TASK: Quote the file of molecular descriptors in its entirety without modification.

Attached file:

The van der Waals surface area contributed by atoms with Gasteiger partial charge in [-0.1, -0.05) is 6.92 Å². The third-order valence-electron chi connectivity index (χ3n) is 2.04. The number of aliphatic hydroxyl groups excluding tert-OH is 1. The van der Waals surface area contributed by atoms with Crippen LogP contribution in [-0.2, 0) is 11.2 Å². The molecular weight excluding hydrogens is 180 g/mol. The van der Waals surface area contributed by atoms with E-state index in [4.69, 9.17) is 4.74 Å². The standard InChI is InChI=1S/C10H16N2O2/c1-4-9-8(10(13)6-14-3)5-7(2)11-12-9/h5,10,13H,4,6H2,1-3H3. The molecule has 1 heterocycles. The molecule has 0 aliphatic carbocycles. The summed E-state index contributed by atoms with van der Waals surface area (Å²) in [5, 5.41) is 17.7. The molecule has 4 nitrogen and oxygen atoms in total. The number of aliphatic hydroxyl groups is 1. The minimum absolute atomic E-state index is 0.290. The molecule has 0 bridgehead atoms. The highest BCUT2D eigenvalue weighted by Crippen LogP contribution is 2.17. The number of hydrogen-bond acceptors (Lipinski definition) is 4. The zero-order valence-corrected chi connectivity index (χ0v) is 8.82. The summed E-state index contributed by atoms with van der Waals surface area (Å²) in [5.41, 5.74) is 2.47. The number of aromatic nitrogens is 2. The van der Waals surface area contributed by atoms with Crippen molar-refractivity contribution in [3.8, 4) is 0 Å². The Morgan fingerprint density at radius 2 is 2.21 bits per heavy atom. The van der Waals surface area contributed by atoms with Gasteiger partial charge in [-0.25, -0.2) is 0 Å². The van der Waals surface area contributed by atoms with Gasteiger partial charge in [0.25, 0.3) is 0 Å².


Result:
The van der Waals surface area contributed by atoms with Gasteiger partial charge in [-0.1, -0.05) is 6.92 Å². The third-order valence-electron chi connectivity index (χ3n) is 2.04. The number of aliphatic hydroxyl groups excluding tert-OH is 1. The van der Waals surface area contributed by atoms with Crippen LogP contribution in [-0.2, 0) is 11.2 Å². The molecular weight excluding hydrogens is 180 g/mol. The van der Waals surface area contributed by atoms with E-state index in [4.69, 9.17) is 4.74 Å². The standard InChI is InChI=1S/C10H16N2O2/c1-4-9-8(10(13)6-14-3)5-7(2)11-12-9/h5,10,13H,4,6H2,1-3H3. The molecule has 1 heterocycles. The molecule has 0 aliphatic carbocycles. The summed E-state index contributed by atoms with van der Waals surface area (Å²) in [5, 5.41) is 17.7. The molecule has 4 nitrogen and oxygen atoms in total. The number of aliphatic hydroxyl groups is 1. The minimum absolute atomic E-state index is 0.290. The molecule has 0 bridgehead atoms. The highest BCUT2D eigenvalue weighted by Crippen LogP contribution is 2.17. The number of hydrogen-bond acceptors (Lipinski definition) is 4. The zero-order valence-corrected chi connectivity index (χ0v) is 8.82. The summed E-state index contributed by atoms with van der Waals surface area (Å²) in [5.41, 5.74) is 2.47. The number of aromatic nitrogens is 2. The van der Waals surface area contributed by atoms with Crippen molar-refractivity contribution in [3.8, 4) is 0 Å². The Morgan fingerprint density at radius 2 is 2.21 bits per heavy atom. The van der Waals surface area contributed by atoms with Gasteiger partial charge in [-0.25, -0.2) is 0 Å². The van der Waals surface area contributed by atoms with Gasteiger partial charge in [0.25, 0.3) is 0 Å².